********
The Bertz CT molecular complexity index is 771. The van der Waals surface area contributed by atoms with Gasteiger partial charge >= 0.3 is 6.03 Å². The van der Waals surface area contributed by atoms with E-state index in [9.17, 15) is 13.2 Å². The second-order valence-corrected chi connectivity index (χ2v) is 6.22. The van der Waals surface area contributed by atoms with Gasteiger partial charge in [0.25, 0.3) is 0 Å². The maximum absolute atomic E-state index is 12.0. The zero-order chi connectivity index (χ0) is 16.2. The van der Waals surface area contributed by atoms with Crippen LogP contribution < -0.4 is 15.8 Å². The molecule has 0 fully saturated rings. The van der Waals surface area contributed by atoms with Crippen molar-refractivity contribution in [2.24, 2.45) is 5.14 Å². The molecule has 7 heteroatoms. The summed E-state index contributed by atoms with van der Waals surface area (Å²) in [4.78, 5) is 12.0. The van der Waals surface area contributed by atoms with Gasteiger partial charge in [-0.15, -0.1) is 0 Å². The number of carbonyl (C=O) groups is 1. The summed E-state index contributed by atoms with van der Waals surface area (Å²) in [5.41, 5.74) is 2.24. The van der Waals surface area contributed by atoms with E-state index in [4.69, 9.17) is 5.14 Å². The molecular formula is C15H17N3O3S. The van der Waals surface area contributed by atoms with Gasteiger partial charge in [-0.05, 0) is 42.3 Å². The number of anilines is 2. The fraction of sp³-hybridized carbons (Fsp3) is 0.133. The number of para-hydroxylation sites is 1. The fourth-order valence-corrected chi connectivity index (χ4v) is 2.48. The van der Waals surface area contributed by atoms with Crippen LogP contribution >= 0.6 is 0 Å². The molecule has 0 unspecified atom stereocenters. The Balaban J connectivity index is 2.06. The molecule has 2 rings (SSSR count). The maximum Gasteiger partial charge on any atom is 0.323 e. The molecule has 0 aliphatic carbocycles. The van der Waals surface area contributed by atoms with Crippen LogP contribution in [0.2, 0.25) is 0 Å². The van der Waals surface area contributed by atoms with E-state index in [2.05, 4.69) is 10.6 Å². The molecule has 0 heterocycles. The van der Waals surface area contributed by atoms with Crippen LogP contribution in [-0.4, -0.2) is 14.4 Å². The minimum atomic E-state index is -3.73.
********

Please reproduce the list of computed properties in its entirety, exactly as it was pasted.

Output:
The Bertz CT molecular complexity index is 771. The van der Waals surface area contributed by atoms with Gasteiger partial charge >= 0.3 is 6.03 Å². The van der Waals surface area contributed by atoms with E-state index in [9.17, 15) is 13.2 Å². The second-order valence-corrected chi connectivity index (χ2v) is 6.22. The van der Waals surface area contributed by atoms with Gasteiger partial charge in [0.25, 0.3) is 0 Å². The maximum absolute atomic E-state index is 12.0. The zero-order chi connectivity index (χ0) is 16.2. The van der Waals surface area contributed by atoms with Crippen LogP contribution < -0.4 is 15.8 Å². The molecule has 0 fully saturated rings. The van der Waals surface area contributed by atoms with Crippen molar-refractivity contribution in [2.24, 2.45) is 5.14 Å². The molecule has 7 heteroatoms. The summed E-state index contributed by atoms with van der Waals surface area (Å²) in [4.78, 5) is 12.0. The van der Waals surface area contributed by atoms with Gasteiger partial charge in [-0.15, -0.1) is 0 Å². The number of carbonyl (C=O) groups is 1. The summed E-state index contributed by atoms with van der Waals surface area (Å²) in [5.41, 5.74) is 2.24. The van der Waals surface area contributed by atoms with E-state index in [4.69, 9.17) is 5.14 Å². The molecular formula is C15H17N3O3S. The van der Waals surface area contributed by atoms with Gasteiger partial charge in [-0.05, 0) is 42.3 Å². The number of anilines is 2. The fraction of sp³-hybridized carbons (Fsp3) is 0.133. The number of para-hydroxylation sites is 1. The fourth-order valence-corrected chi connectivity index (χ4v) is 2.48. The van der Waals surface area contributed by atoms with Crippen LogP contribution >= 0.6 is 0 Å². The molecule has 0 unspecified atom stereocenters. The Balaban J connectivity index is 2.06. The molecule has 2 rings (SSSR count). The maximum Gasteiger partial charge on any atom is 0.323 e. The molecule has 0 aliphatic carbocycles. The van der Waals surface area contributed by atoms with Crippen LogP contribution in [0.2, 0.25) is 0 Å². The van der Waals surface area contributed by atoms with E-state index in [2.05, 4.69) is 10.6 Å². The molecule has 0 heterocycles. The van der Waals surface area contributed by atoms with Crippen LogP contribution in [-0.4, -0.2) is 14.4 Å². The minimum atomic E-state index is -3.73.